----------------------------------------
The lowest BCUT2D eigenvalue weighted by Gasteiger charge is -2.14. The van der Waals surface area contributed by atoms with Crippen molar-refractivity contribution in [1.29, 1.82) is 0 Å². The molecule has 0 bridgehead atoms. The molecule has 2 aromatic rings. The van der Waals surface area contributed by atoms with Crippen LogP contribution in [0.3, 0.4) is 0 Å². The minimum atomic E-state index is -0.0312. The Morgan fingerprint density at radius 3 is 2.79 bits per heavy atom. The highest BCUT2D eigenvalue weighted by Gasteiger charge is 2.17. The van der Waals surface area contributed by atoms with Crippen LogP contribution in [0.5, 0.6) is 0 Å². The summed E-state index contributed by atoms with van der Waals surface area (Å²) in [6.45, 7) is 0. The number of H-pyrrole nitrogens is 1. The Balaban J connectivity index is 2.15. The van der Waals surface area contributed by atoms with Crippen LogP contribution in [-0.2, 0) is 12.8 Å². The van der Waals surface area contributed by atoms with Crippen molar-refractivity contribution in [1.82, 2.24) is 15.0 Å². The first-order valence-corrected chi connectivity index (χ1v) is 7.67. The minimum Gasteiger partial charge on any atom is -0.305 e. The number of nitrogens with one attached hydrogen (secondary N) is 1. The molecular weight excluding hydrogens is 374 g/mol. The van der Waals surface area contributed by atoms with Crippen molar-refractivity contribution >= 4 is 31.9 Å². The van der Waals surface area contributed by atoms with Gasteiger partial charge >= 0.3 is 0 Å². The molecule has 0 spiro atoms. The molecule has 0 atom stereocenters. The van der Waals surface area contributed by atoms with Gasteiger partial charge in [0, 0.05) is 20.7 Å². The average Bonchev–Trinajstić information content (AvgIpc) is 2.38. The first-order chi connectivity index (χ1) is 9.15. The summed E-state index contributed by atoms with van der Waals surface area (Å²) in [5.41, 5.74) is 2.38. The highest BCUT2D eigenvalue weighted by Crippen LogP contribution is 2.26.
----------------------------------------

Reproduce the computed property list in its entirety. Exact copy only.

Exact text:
The lowest BCUT2D eigenvalue weighted by Gasteiger charge is -2.14. The van der Waals surface area contributed by atoms with Crippen molar-refractivity contribution in [1.29, 1.82) is 0 Å². The molecule has 0 bridgehead atoms. The molecule has 2 aromatic rings. The van der Waals surface area contributed by atoms with Crippen LogP contribution in [0.3, 0.4) is 0 Å². The minimum atomic E-state index is -0.0312. The Morgan fingerprint density at radius 3 is 2.79 bits per heavy atom. The highest BCUT2D eigenvalue weighted by Gasteiger charge is 2.17. The van der Waals surface area contributed by atoms with Crippen LogP contribution in [0.5, 0.6) is 0 Å². The summed E-state index contributed by atoms with van der Waals surface area (Å²) in [6.45, 7) is 0. The number of H-pyrrole nitrogens is 1. The Balaban J connectivity index is 2.15. The van der Waals surface area contributed by atoms with Crippen LogP contribution in [-0.2, 0) is 12.8 Å². The van der Waals surface area contributed by atoms with Crippen molar-refractivity contribution in [1.82, 2.24) is 15.0 Å². The first-order valence-corrected chi connectivity index (χ1v) is 7.67. The minimum Gasteiger partial charge on any atom is -0.305 e. The number of nitrogens with one attached hydrogen (secondary N) is 1. The molecular weight excluding hydrogens is 374 g/mol. The van der Waals surface area contributed by atoms with Crippen molar-refractivity contribution >= 4 is 31.9 Å². The van der Waals surface area contributed by atoms with Gasteiger partial charge >= 0.3 is 0 Å². The molecule has 0 spiro atoms. The molecule has 0 atom stereocenters. The van der Waals surface area contributed by atoms with Gasteiger partial charge in [0, 0.05) is 20.7 Å². The average Bonchev–Trinajstić information content (AvgIpc) is 2.38. The first-order chi connectivity index (χ1) is 9.15. The summed E-state index contributed by atoms with van der Waals surface area (Å²) in [5.41, 5.74) is 2.38. The highest BCUT2D eigenvalue weighted by Crippen LogP contribution is 2.26.